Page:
On May 18, from 9 p.m. until 2 a.m., the Swiss Restaurant and Pub (1904 Jefferson Ave., Tacoma) will play host to the HONK! Showcase. The Swiss will become party central in Tacoma as the joyful sounds of trumpets, trombones, tubas, saxophones, drums and an odd-ball assortment of other instruments play loud and proud, a brand of music known as “Honk.”
Honk bands have become a way for all those band kids to still have fun with their instruments after the school years are over. If you want to continue to play your beloved band instrument and be inventive, wild and brazen, a honk band is the place for you.
Honk bands have been popping up all over the country. There are annual festivals devoted to the music. Honk Fest West will take place in Seattle June 1-3 (visit www.honkfestwest.org for information). There are resident honk bands in Seattle and Olympia. It is time for Tacoma to get involved. We have plenty of players of wind instruments that want to get their honk on.
If you know about honk music, come enjoy the fun. If not, let the HONK! Showcase at the Swiss be your primer to what the fuss is all about.
The May 18 show features four honk bands: 8-Bit Brass Band, Neon Brass Party, Artesian Rumble Arkestra and the Chaotic Noise Marching Corps.
The 8-Bit Brass Band, from Seattle, claims interest in “all which is nerdy, geeky, joyful, brassy and bangy.” They dub themselves a neighborhood brass band with some serious “nerd creds.” They play music from video games like Zelda, Mario Brothers, Mortal Combat and Pokémon. The group also performs adaptations from television and movie soundtracks like “Battlestar Galactica,” “Dr. Who,” “Ghostbusters,” “Lord of the Rings” and others. Cartoon show themes are also a favorite with the band.
The band’s color is “wild orange.” (In keeping with marching band tradition, many honk bands have a color scheme for their uniforms/costumes.) For more information, visit 8bitbrassband.com.
Also hailing from Seattle, the Neon Brass Party calls itself “a new brass band tearing up the streets of Seattle that is going to get you movin’, groovin’ and shakin’ that brass.” The players in this band deck themselves out in neon colors. Their website — not functioning at the moment — is neonbrassparty.com. They have a Facebook presence at www.facebook.com/NeonBrassParty.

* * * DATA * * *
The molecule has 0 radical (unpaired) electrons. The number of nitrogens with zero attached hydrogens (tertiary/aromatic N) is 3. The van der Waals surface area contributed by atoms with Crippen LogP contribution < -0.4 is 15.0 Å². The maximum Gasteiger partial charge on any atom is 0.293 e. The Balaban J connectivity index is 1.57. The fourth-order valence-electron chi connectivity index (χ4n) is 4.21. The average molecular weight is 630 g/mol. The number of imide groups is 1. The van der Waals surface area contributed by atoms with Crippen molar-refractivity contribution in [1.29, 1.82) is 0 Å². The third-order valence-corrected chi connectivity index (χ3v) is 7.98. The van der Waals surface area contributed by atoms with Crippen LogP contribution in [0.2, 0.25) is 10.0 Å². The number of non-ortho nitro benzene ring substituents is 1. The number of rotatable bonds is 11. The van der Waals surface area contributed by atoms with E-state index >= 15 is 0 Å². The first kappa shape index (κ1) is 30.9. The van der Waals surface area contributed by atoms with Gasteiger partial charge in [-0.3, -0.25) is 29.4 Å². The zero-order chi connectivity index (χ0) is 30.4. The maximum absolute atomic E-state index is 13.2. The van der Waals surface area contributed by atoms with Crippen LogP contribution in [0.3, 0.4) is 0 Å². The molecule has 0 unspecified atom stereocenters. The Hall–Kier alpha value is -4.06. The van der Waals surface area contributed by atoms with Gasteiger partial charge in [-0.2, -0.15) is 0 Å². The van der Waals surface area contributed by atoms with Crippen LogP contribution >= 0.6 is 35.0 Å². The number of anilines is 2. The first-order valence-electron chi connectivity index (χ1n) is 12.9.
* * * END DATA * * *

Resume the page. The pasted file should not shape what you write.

Olympia’s Artesian Rumble Arkestra was founded way back in 2007. Their music is influenced by many traditions, including jazz, Balkan brass, Brazilian samba, Bollywood film music, traditional hymns and pop tunes. The Artesian Rumble Arkestra works to contribute its portable and mostly unamplified energy to local social and economic justice events. They support Olympia Fellowship of Reconciliation, Women in Black, Transition Olympia Climate Action and TCTV, Earthbound Productions, Interfaith Works, Planned Parenthood and Honk Fest West.
They also participate in Peace Vigil (every Friday since 2007), MLK Lobby Day for economic and racial justice, CROP Walk to raise money to fight hunger, NW Detention Center Hunger Strike Support Rally, WA State Workers Combined Fund Drive, Fundraisers for Marriage Equality and the Funeral for Democracy (a protest against “Citizens United”). Visit oly-wa.us/artesianrumble/index.php for more information.
The Chaotic Noise Marching Corps — another Seattle-based group — calls itself “a renegade marching band that’s bringing the party to Pacific Northwest streets, bars, clubs and beyond.” The group, which dresses in blue, plays high energy music, drawing on a wide arrary of musical styles.
The Honk Fest website gives the following introduction:
“Throughout the country and across the globe, a new type of street band movement is emerging — outrageous and inclusive, brass and brash, percussive and persuasive — reclaiming public space with a sound that is in your face and out of this world. Called everything from ‘avant-oompah!’ to a ‘brassroots revolution,’ these bands draw inspiration from sources as diverse as Klezmer, Balkan and Romani music, Brazilian samba, Afrobeat and highlife, punk, funk, and hip hop, as well as the New Orleans second line tradition, and deliver it with all the passion and spirit of Mardi Gras and Carnival.
“Acoustic and mobile, these bands play at street level, usually for free, with no stages to elevate them above the crowd and no sound systems or speaker columns to separate performers from participants. These bands don’t just play for the people; they play among the people and invite them to join the fun. They are active, activist, and deeply engaged in their communities, at times alongside unions and grassroots groups in outright political protest, or in some form of community-building activity, routinely performing and conducting workshops for educational and social service organizations of all kinds.
“At full power, these bands create an irresistible spectacle of creative movement and sonic self-expression directed at making the world a better place. This is the movement called honk!”
The show at the Swiss costs $8. For more information visit www.facebook.com/events/168072033908559/